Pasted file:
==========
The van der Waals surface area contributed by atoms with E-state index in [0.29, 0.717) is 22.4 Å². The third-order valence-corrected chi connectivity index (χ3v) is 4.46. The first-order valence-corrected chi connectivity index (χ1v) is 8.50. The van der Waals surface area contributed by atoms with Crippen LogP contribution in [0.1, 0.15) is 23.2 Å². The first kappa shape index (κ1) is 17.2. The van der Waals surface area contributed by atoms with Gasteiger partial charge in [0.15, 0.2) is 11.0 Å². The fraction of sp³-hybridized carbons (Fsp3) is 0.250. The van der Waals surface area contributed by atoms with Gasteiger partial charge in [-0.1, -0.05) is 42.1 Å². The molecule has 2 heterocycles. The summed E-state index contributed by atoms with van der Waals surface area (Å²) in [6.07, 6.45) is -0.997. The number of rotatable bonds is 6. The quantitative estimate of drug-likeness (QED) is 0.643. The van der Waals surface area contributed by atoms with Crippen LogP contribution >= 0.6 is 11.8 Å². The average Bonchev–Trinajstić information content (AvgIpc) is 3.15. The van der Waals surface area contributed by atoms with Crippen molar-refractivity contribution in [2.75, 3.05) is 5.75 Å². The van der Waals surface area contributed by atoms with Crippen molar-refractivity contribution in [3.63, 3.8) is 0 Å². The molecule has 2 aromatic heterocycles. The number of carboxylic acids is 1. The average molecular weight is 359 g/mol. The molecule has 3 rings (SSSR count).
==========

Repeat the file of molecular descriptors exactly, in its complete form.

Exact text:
The van der Waals surface area contributed by atoms with E-state index in [0.29, 0.717) is 22.4 Å². The third-order valence-corrected chi connectivity index (χ3v) is 4.46. The first-order valence-corrected chi connectivity index (χ1v) is 8.50. The van der Waals surface area contributed by atoms with Crippen LogP contribution in [0.1, 0.15) is 23.2 Å². The first kappa shape index (κ1) is 17.2. The van der Waals surface area contributed by atoms with Gasteiger partial charge in [0.15, 0.2) is 11.0 Å². The fraction of sp³-hybridized carbons (Fsp3) is 0.250. The van der Waals surface area contributed by atoms with Gasteiger partial charge in [-0.1, -0.05) is 42.1 Å². The molecule has 2 heterocycles. The summed E-state index contributed by atoms with van der Waals surface area (Å²) in [6.07, 6.45) is -0.997. The number of rotatable bonds is 6. The quantitative estimate of drug-likeness (QED) is 0.643. The van der Waals surface area contributed by atoms with Crippen LogP contribution >= 0.6 is 11.8 Å². The average Bonchev–Trinajstić information content (AvgIpc) is 3.15. The van der Waals surface area contributed by atoms with Crippen molar-refractivity contribution in [2.75, 3.05) is 5.75 Å². The van der Waals surface area contributed by atoms with Crippen molar-refractivity contribution in [3.63, 3.8) is 0 Å². The molecule has 2 aromatic heterocycles. The number of carboxylic acids is 1. The average molecular weight is 359 g/mol. The molecule has 3 rings (SSSR count).